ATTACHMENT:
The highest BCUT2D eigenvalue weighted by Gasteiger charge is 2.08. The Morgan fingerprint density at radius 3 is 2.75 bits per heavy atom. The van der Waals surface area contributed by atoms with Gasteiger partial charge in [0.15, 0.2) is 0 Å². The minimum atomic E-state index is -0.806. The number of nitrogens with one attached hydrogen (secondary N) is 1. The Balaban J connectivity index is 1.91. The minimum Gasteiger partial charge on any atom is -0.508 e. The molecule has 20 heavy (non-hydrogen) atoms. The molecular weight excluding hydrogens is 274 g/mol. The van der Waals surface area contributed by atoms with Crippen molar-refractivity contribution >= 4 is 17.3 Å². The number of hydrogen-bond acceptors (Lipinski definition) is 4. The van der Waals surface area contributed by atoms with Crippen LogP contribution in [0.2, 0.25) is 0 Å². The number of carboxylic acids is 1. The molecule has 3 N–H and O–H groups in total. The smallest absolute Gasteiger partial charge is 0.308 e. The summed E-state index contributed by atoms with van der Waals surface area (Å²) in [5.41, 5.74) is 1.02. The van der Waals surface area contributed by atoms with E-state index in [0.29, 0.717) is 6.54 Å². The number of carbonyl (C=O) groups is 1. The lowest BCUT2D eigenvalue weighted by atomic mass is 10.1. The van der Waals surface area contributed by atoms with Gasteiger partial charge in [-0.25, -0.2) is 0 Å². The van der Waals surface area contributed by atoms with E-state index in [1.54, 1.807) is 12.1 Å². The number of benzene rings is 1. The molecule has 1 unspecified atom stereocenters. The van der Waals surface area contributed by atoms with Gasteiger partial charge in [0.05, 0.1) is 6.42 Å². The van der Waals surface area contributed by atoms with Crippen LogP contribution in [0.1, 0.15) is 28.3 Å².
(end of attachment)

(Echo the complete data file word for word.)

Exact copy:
The highest BCUT2D eigenvalue weighted by Gasteiger charge is 2.08. The Morgan fingerprint density at radius 3 is 2.75 bits per heavy atom. The van der Waals surface area contributed by atoms with Gasteiger partial charge in [0.15, 0.2) is 0 Å². The minimum atomic E-state index is -0.806. The number of nitrogens with one attached hydrogen (secondary N) is 1. The Balaban J connectivity index is 1.91. The minimum Gasteiger partial charge on any atom is -0.508 e. The molecule has 20 heavy (non-hydrogen) atoms. The molecular weight excluding hydrogens is 274 g/mol. The van der Waals surface area contributed by atoms with Crippen molar-refractivity contribution >= 4 is 17.3 Å². The number of hydrogen-bond acceptors (Lipinski definition) is 4. The van der Waals surface area contributed by atoms with Crippen LogP contribution in [0.2, 0.25) is 0 Å². The number of carboxylic acids is 1. The molecule has 3 N–H and O–H groups in total. The smallest absolute Gasteiger partial charge is 0.308 e. The summed E-state index contributed by atoms with van der Waals surface area (Å²) in [5.41, 5.74) is 1.02. The van der Waals surface area contributed by atoms with E-state index in [0.29, 0.717) is 6.54 Å². The number of carbonyl (C=O) groups is 1. The lowest BCUT2D eigenvalue weighted by atomic mass is 10.1. The van der Waals surface area contributed by atoms with Gasteiger partial charge in [-0.25, -0.2) is 0 Å². The van der Waals surface area contributed by atoms with E-state index in [1.54, 1.807) is 12.1 Å². The number of benzene rings is 1. The molecule has 1 unspecified atom stereocenters. The van der Waals surface area contributed by atoms with Gasteiger partial charge in [0.05, 0.1) is 6.42 Å². The van der Waals surface area contributed by atoms with Crippen LogP contribution in [0.1, 0.15) is 28.3 Å².